The Mongols are not an “indigenous people” or a “tribe”. To filter them through that kind of western anthropological terminology is inaccurate and really rather offensive. They are a modern, educated people. The country people, or herders, are roughly equivalent of American ranchers. I believe this to be equally true in both Mongolia and Inner Mongolia. One of the joys of my life is when I get to visit a herder family, sit with them, drink milk tea and learn a little about their lives and traditional Mongol values.

    Secondly, if you study the history of China you will find that the pattern of China’s current behavior goes back, back, back..to around 200BC, far beyond the existence of the USA. We’re a flyspeck in time compared to them.

    What we see now with China actually has very little to do with us, although their prickliness towards western foreigners does date back only a couple hundred years and is quite justified (see British Empire, opium trade).

    Hard as it may be for many Americans to accept, we are not the measure of all things in the world, or even most things. Representative government of, by and for the people is probably our best gift to the world. Which ain’t half bad.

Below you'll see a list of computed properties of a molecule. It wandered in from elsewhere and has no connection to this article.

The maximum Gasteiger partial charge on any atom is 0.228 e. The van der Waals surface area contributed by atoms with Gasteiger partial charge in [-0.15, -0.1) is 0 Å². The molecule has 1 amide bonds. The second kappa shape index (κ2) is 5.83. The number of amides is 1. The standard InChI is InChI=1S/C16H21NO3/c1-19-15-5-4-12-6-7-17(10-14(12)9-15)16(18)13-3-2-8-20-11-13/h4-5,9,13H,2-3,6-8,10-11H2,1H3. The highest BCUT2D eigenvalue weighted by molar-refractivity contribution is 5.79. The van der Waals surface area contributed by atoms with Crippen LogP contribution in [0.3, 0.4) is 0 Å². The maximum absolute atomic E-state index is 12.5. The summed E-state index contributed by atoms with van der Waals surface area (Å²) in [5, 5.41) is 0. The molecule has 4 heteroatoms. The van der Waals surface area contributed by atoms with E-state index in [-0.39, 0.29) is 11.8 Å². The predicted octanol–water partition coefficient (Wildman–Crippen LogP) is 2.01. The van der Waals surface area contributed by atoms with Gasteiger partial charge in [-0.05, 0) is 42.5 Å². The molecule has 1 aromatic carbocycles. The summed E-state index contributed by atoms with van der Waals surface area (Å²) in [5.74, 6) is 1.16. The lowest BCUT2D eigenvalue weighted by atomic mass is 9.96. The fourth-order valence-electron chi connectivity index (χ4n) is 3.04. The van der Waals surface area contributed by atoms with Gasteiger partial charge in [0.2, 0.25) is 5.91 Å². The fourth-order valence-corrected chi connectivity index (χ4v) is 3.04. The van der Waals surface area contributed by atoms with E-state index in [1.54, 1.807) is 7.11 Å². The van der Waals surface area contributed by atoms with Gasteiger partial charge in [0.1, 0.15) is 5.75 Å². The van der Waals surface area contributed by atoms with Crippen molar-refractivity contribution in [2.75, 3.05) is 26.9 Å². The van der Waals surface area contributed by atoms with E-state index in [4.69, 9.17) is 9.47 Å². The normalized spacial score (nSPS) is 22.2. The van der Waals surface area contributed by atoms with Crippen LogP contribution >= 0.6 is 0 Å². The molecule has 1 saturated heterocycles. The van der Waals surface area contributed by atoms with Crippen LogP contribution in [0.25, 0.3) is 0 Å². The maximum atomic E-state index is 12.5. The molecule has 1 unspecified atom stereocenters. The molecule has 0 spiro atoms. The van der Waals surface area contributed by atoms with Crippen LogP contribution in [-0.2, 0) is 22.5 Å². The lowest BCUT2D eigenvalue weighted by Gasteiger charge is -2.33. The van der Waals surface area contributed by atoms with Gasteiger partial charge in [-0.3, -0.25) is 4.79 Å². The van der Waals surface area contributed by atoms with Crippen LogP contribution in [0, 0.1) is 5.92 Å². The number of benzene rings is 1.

6. June 1, 2011 at 8:23 pm

    So, is “indigenous people” a pejorative?

  7. Greg Gehr
    June 1, 2011 at 9:00 pm

    I was skimming Josephine’s blog when I realized I kept seeing pictures of my daughter’s mother! She is the “Mary” that Josephine was staying with and posted several pictures of, as well as the Dean of the Humboldt college over in Xian. The internet really is a very small place. Hi Josephine! Tell Mary we miss her, and hope all is well! Maybe we will get to meet you Josephine if/when you come back to Humboldt.

  8. June 1, 2011 at 10:54 pm

    Thanks for your email, Josephine. I enjoyed your songs on your blog.

  9. June 2, 2011 at 1:52 am

    To the first couple of commentators…………..Dude.

    Well you’ve demonstrated the cool immediacy of blogs again by linking us to someone who is “Boots on the ground,” in a distant land. Ms Johnson can speak from a unique point of view. I would like to thank her for sharing her thoughts.
    Is this the future? We follow journal-blogists, or Blogger-journs, or Journal-Bloggerismists; in far-flung parts of the earth, reading their daily entries?
    It’s still pretty wide open.

  10. Sharon Letts